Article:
Christian group urges Nigerian Pres. Buhari to rescue all Boko Haram captives after freeing 344 boys
A persecution watchdog group is urging Nigerian President Muhammadu Buhari to rescue the boys who are still being held captive by Boko Haram after security forces rescued 344 of the kidnapped students in northern Nigeria late Thursday.
On Dec. 11, the jihadists captured an unknown number of boarding school students — possibly as many as 500 — from Kankara Government Science Secondary School in Kankara, Katsina state. Boko Haram claimed responsibility for the attack.
“They commanded the crowd like a herdsman herd the sheep,” Hassan Abdul-Bashir told CNN. “They shot the policeman guarding our school. I saw them driving many students. There could (be) as much as 200 students, but I am not sure.”
The terrorists released a six-minute ransom video featuring Boko Haram's black-and-white flag and showing a large crowd of boys in the forest surrounded by masked gunmen. As one of the boys speaks to the camera, music plays in the background.
“Please, sir, you have to send all the soldiers and armies and the jets back,” says one boy, according to The Wall Street Journal. “You have to close any kind of schools excluding Islamiyah,” he says, referring to Islamic schools. “Please, sir."
Security forces rescued the boys without fighting the jihadist group. Not all of those captured have returned, however, but it remains unclear if they are dead or still being held captive.
The attack bears similarities to the kidnapping of the 276 Nigerian schoolgirls in 2014 which gained international attention with the #BringBackOurGirls campaign, executive director of Save the Persecuted Christians, Dede Laugesen, told The Christian Post. It indicates that Boko Haram has expanded from northeast Nigeria to the northwest.
In 2014, over 276 schoolgirls were kidnapped by Boko Haram in the town of Chibok in Borno state. Over 112 remain missing.
“As the mother of six boys, I watched that [hostage] video from the eyes of a mother. I thought about the parents who were grieving the loss of their sons," Laugesen said. "To look at the face of those boys, their faces were just. … I’m emotional thinking of these boys in the forest with terrorists surrounding them, not sure if they’re going to come home.”
Boko Haram grooms the boys it captures to become terrorists, Laugesen said. In some cases, the group forces children as young as 8 years old to execute Christians.
“[Children are] used as assassins. They call them the ‘cubs of the caliphate.’ Up to 10,000 boys have been taken by the terrorists,” she said. “They would have been taken off into the forest and brainwashed to become terrorists themselves. Orphans [and] abandoned children are ripe for the picking of terrorists.”
Boko Haram’s opposition to education creates a vicious cycle that leads to more terrorism, said Laugesen. Children fear to attend school because terrorists attack education centers. Without education, they can’t get jobs to provide for themselves as adults. Jobless, uneducated young adults often become terrorists.
Nigeria’s government often lets terrorist groups operate unopposed, she said. Nigeria receives lots of international money to help it fight terrorists. Keeping them around means more cash in the hands of its leaders.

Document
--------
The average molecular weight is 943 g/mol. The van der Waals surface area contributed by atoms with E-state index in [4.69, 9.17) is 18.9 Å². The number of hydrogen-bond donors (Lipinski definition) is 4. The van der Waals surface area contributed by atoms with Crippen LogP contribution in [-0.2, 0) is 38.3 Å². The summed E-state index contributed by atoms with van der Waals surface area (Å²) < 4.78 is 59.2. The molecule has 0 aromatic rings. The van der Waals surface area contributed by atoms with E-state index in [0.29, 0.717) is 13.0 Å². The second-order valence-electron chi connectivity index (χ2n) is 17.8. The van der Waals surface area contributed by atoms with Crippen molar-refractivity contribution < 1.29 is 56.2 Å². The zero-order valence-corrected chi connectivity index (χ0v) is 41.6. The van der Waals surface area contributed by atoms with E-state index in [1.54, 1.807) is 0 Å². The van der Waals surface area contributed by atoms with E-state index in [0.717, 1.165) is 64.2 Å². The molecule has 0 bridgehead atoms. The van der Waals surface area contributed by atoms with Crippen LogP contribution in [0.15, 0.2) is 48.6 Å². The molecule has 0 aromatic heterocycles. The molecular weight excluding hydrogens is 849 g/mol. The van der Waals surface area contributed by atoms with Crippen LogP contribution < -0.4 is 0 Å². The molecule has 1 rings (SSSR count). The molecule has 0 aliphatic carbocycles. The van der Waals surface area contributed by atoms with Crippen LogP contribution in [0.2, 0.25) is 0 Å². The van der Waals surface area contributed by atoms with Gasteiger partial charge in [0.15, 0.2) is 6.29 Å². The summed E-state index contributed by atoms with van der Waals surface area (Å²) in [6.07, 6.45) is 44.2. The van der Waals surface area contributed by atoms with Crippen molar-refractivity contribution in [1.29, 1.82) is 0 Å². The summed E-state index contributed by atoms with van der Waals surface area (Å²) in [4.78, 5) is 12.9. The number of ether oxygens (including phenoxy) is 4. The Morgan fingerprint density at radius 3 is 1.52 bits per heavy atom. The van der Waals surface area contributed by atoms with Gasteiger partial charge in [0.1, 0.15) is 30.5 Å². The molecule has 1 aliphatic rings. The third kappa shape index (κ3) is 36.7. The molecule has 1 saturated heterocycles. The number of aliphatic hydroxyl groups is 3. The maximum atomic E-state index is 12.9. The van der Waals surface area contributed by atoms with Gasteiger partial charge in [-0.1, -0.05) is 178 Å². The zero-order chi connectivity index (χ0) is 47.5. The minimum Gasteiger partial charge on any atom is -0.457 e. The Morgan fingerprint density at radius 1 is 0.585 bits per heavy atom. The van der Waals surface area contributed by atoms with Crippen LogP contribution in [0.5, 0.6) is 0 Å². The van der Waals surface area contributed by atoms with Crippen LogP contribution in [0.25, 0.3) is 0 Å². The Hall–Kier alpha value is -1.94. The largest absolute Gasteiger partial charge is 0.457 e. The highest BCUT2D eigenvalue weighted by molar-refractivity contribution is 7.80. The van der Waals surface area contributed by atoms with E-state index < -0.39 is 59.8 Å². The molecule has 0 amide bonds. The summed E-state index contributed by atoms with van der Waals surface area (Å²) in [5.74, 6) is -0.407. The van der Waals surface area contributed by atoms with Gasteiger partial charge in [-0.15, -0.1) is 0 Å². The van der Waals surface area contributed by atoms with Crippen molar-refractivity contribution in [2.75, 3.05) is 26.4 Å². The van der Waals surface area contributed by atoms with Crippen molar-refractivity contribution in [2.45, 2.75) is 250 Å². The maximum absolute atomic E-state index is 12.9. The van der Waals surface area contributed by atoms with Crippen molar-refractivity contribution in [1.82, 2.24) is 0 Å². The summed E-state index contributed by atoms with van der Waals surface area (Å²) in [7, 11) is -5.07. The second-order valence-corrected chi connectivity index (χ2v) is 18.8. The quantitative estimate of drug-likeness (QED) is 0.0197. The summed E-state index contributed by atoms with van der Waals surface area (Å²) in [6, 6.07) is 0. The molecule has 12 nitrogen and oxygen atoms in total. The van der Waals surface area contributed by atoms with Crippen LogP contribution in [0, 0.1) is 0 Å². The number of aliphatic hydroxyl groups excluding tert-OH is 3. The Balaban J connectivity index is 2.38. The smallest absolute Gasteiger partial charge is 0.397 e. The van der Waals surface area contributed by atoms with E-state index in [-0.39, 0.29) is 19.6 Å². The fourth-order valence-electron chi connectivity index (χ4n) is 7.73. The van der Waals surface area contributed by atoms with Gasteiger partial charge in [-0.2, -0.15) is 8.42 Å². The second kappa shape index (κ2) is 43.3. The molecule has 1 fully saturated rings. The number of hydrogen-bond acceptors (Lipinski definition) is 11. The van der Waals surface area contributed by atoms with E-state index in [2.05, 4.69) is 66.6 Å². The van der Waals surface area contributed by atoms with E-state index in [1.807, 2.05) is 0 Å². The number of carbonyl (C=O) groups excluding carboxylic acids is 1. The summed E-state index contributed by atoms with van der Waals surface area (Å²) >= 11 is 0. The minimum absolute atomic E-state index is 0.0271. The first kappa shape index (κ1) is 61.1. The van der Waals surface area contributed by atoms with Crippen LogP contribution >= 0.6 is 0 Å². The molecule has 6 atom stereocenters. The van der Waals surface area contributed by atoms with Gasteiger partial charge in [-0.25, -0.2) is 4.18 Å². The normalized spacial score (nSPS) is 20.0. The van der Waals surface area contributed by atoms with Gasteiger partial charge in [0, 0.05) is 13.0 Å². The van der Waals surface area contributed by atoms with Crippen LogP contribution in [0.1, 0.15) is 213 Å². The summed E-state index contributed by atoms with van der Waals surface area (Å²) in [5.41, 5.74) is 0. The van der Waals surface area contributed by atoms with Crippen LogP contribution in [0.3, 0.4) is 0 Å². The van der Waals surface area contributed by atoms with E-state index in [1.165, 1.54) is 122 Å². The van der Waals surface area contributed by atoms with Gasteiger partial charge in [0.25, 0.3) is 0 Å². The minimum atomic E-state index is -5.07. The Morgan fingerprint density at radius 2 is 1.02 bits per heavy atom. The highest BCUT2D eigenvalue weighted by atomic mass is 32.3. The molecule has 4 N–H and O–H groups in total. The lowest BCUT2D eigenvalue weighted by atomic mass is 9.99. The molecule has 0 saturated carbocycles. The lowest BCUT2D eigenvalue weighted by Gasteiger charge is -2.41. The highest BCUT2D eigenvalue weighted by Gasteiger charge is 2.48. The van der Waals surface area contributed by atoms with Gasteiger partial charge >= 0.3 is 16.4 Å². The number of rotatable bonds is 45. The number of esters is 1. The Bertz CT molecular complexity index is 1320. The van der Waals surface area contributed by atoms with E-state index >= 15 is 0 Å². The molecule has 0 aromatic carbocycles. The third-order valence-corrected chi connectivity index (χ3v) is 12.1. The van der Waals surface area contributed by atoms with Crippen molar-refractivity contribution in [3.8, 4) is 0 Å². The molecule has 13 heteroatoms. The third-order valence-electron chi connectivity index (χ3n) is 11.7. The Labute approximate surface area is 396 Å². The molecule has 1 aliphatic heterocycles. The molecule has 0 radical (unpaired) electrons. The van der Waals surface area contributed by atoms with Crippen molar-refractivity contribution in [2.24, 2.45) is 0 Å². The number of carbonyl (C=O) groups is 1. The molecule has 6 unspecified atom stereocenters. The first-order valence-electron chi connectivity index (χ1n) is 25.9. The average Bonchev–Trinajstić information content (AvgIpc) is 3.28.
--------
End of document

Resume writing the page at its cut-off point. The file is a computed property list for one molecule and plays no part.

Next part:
Rather than fighting radical jihadist groups like Boko Haram and radical Islamic Fulani militants, the Nigerian government tells the world that killings and kidnappings happen for reasons other than terrorism. Western media and governments like to believe this narrative because they prefer narratives where Islam doesn’t motivate violence, she said.
Nigeria’s Muslim President Muhammadu Buhari and his Muslim-staffed administration have repeatedly said that Boko Haram is “mostly defeated.” But in 2020 alone, radical Islamist groups, including Boko Haram, have killed 2,200 people.
After Boko Haram kidnapped the boys, the Nigerian government said the attack came from bandits, not Boko Haram terrorists, CNN reported.
“What you have is a situation where the government fails to arrest or prosecute any of these terrorists. They frequently put out propaganda, and misinformation that the violence in Nigeria is put out by [clashes between farmers and herders], or lawlessness and banditry,” Laugasen said. “This is a way to distract the populace from these terrorists who have not been defeated. To save face, the government calls [terrorism] banditry and chaos.”
Nigeria’s government probably saved the boys quickly for three reasons, she said.
Firstly, Muslim cultures value boys more than girls, so the Muslim-led government prioritizes saving them. Furthermore, the kidnapping happened in Buhari’s home region. Failing to respond would make him look weak, Laugasen said. Finally, the school that Boko Haram raided taught the children of several Nigerian leaders.
Several boys remain missing. It remains unclear whether Boko Haram killed them or is still holding them captive, Laugasen said. Boko Haram often refuses to set free Christian prisoners. Three years after her kidnapping along with over 100 other girls, Boko Haram still holds 17-year-old Leah Sharibu prisoner because she will not give up her faith in Christ. Nigeria’s government often leaves some prisoners behind with the terrorists when it negotiates prisoner releases.
“[Boko Haram] kept Leah because she refused to renounce the Christian faith. This is the ideology of those who have taken these boys,” she said. “Until we know how many boys have been taken and how many have been returned, we cannot know all the boys are safe.”
To help Christians in Nigeria, believers around the world can pray for them, Laugasen said. Christians can also write letters to their government representatives to demand the end of the Nigerian genocide.
“We stand with [the boys’] parents and insist that the Nigerian government bring all the boys home,” she said.